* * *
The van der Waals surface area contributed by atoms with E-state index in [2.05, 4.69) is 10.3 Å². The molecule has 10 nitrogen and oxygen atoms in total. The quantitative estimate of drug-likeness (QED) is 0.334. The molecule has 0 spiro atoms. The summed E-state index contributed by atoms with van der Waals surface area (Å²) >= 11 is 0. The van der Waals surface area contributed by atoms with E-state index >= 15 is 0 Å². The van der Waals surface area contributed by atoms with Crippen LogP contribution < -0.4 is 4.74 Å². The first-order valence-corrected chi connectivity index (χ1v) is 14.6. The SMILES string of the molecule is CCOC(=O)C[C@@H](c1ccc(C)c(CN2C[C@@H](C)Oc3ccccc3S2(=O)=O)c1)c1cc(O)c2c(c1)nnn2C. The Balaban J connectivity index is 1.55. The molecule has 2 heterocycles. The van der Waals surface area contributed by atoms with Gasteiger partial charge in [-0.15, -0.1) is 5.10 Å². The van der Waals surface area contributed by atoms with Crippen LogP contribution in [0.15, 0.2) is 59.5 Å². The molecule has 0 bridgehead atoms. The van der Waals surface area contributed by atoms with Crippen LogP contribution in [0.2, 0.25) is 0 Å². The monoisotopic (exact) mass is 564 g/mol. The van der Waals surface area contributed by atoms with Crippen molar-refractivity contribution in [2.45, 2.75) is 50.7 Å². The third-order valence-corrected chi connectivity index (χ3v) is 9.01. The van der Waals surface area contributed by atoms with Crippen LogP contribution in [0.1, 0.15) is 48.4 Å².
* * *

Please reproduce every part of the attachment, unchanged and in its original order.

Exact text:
The van der Waals surface area contributed by atoms with E-state index in [2.05, 4.69) is 10.3 Å². The molecule has 10 nitrogen and oxygen atoms in total. The quantitative estimate of drug-likeness (QED) is 0.334. The molecule has 0 spiro atoms. The summed E-state index contributed by atoms with van der Waals surface area (Å²) >= 11 is 0. The van der Waals surface area contributed by atoms with E-state index >= 15 is 0 Å². The van der Waals surface area contributed by atoms with Crippen LogP contribution < -0.4 is 4.74 Å². The first-order valence-corrected chi connectivity index (χ1v) is 14.6. The SMILES string of the molecule is CCOC(=O)C[C@@H](c1ccc(C)c(CN2C[C@@H](C)Oc3ccccc3S2(=O)=O)c1)c1cc(O)c2c(c1)nnn2C. The Balaban J connectivity index is 1.55. The molecule has 2 heterocycles. The van der Waals surface area contributed by atoms with Gasteiger partial charge in [-0.15, -0.1) is 5.10 Å². The van der Waals surface area contributed by atoms with Crippen LogP contribution in [0.15, 0.2) is 59.5 Å². The molecule has 0 bridgehead atoms. The van der Waals surface area contributed by atoms with Crippen LogP contribution in [0.2, 0.25) is 0 Å². The monoisotopic (exact) mass is 564 g/mol. The van der Waals surface area contributed by atoms with Crippen molar-refractivity contribution in [2.45, 2.75) is 50.7 Å². The third-order valence-corrected chi connectivity index (χ3v) is 9.01. The van der Waals surface area contributed by atoms with Crippen LogP contribution in [0.1, 0.15) is 48.4 Å².